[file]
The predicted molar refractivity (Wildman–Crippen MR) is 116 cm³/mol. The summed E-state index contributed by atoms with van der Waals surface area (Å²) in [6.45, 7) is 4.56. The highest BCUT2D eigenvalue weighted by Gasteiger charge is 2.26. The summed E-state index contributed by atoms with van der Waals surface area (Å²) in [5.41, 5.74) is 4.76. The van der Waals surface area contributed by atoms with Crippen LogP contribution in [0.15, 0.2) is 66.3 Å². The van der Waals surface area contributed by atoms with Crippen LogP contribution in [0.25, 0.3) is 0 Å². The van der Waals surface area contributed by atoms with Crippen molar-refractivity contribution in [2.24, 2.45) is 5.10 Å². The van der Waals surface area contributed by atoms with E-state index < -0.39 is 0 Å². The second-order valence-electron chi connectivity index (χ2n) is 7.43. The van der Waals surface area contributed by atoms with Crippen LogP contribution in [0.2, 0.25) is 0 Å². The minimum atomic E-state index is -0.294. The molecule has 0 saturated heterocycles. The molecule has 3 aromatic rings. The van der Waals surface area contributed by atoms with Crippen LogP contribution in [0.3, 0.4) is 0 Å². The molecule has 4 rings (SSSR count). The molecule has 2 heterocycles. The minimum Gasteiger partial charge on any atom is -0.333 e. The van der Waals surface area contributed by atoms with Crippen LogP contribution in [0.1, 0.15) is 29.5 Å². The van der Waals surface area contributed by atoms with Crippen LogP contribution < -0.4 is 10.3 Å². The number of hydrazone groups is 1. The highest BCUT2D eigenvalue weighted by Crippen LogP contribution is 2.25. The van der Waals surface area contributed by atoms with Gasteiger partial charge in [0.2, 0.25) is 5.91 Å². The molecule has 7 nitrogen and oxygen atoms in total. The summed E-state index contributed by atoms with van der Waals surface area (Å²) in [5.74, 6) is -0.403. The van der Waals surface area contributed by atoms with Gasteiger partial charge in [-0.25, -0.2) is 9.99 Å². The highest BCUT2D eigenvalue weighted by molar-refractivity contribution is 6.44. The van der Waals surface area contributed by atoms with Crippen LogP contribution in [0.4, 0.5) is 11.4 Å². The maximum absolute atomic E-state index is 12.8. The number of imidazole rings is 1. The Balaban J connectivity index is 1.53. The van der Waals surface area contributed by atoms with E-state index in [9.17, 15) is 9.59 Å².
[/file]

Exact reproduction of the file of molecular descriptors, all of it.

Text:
The predicted molar refractivity (Wildman–Crippen MR) is 116 cm³/mol. The summed E-state index contributed by atoms with van der Waals surface area (Å²) in [6.45, 7) is 4.56. The highest BCUT2D eigenvalue weighted by Gasteiger charge is 2.26. The summed E-state index contributed by atoms with van der Waals surface area (Å²) in [5.41, 5.74) is 4.76. The van der Waals surface area contributed by atoms with Crippen LogP contribution in [0.15, 0.2) is 66.3 Å². The van der Waals surface area contributed by atoms with Crippen LogP contribution in [0.25, 0.3) is 0 Å². The van der Waals surface area contributed by atoms with Crippen molar-refractivity contribution in [2.24, 2.45) is 5.10 Å². The van der Waals surface area contributed by atoms with E-state index < -0.39 is 0 Å². The second-order valence-electron chi connectivity index (χ2n) is 7.43. The van der Waals surface area contributed by atoms with Crippen LogP contribution in [0.2, 0.25) is 0 Å². The minimum atomic E-state index is -0.294. The molecule has 0 saturated heterocycles. The molecule has 3 aromatic rings. The van der Waals surface area contributed by atoms with Crippen LogP contribution in [0.3, 0.4) is 0 Å². The molecule has 4 rings (SSSR count). The molecule has 2 heterocycles. The minimum Gasteiger partial charge on any atom is -0.333 e. The van der Waals surface area contributed by atoms with Crippen LogP contribution in [0.1, 0.15) is 29.5 Å². The van der Waals surface area contributed by atoms with Crippen LogP contribution < -0.4 is 10.3 Å². The number of hydrazone groups is 1. The highest BCUT2D eigenvalue weighted by Crippen LogP contribution is 2.25. The van der Waals surface area contributed by atoms with Gasteiger partial charge in [0.2, 0.25) is 5.91 Å². The molecule has 7 nitrogen and oxygen atoms in total. The summed E-state index contributed by atoms with van der Waals surface area (Å²) in [5.74, 6) is -0.403. The van der Waals surface area contributed by atoms with Gasteiger partial charge in [-0.25, -0.2) is 9.99 Å². The highest BCUT2D eigenvalue weighted by molar-refractivity contribution is 6.44. The van der Waals surface area contributed by atoms with Crippen LogP contribution in [0.4, 0.5) is 11.4 Å². The maximum absolute atomic E-state index is 12.8. The number of imidazole rings is 1. The Balaban J connectivity index is 1.53. The van der Waals surface area contributed by atoms with E-state index in [9.17, 15) is 9.59 Å².